“We are deceiving ourselves if we believe that we have no responsibility for what has happened in Syria.”
Posts Tagged: George Osborne MP
My guess is that he would have argued that this is a matter for Parliament, with no need to resort to the judiciary.
Their falling-out is an open wound that risks infection.
Hammond, Green, the Work and Pensions Select Committee – even Clegg. All agree that it needs reviewing at least. And not before time.
Hammond is a rare beast – most holders of his office have done everything they can to extend their power.
James Mackay: To help poorer people, the Chancellor should raise the marriage allowance, not the personal allowance
A Government which wants to ‘make Britain a country that works for everyone’ cannot allocate £4 billion of £6 billion to those in the top half of the income distribution.
Hammond’s debut. His big task is to persuade business that an Open Britain lies ahead after we leave the EU
Circumstances dictate a suck-it-and-see Autumn Statement – but also one that can transcend its own caution by pointing to a visionary landscape ahead.
This is the right Minister in the right department. And though his room for manoeuvre is limited, he has a chance to make an impact on families policy.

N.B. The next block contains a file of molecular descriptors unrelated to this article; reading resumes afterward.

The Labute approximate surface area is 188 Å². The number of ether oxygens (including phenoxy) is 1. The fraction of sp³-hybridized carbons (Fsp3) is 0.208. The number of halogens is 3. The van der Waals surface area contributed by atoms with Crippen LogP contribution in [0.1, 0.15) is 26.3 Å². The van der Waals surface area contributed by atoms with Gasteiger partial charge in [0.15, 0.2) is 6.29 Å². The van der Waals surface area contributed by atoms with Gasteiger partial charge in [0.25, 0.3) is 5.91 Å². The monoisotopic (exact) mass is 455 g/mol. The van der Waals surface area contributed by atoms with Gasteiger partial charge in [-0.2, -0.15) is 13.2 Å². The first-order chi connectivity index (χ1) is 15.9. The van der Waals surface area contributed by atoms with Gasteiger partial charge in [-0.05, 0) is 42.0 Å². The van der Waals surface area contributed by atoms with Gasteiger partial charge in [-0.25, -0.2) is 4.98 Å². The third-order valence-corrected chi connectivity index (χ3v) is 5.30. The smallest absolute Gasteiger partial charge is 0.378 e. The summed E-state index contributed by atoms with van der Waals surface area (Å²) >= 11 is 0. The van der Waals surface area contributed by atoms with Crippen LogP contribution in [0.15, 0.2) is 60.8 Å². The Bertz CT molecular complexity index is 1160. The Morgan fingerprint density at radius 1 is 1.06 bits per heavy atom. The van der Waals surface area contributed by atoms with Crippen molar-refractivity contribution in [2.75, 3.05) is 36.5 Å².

“I think you can argue that between February and the start of July, every single decision that Michael Gove made changed the course of British history.”
Andrew Lilico: Infrastructure. Housing. Tariffs. Financial Services. CAP. What Hammond should announce next week.
The second piece in our mini-series on the Autumn Statement, which takes place a week from today.
Housing, roads and networks are three priorities for the Autumn Statement.
Plus: John Rees-Evans’s bizarrre views. May’s flourishing line in jokes. Trump’s chances of winning. And: let Article 50 be put to a vote in Parliament and let’s get on with it.
“Later, when I give out the awards, there won’t be much time for chit chat – a bit like when Theresa and I last spoke.”
Alex Morton: May should call an general election next spring. Britain’s economic position demands it.
She needs the larger majority that a poll would deliver if she is to achieve her programme at a time of pre-Brexit turbulence.
It is tempting to wish him gone. But, like everything else post-June, the future of the Bank should be subject first and foremost to the requirements of Brexit.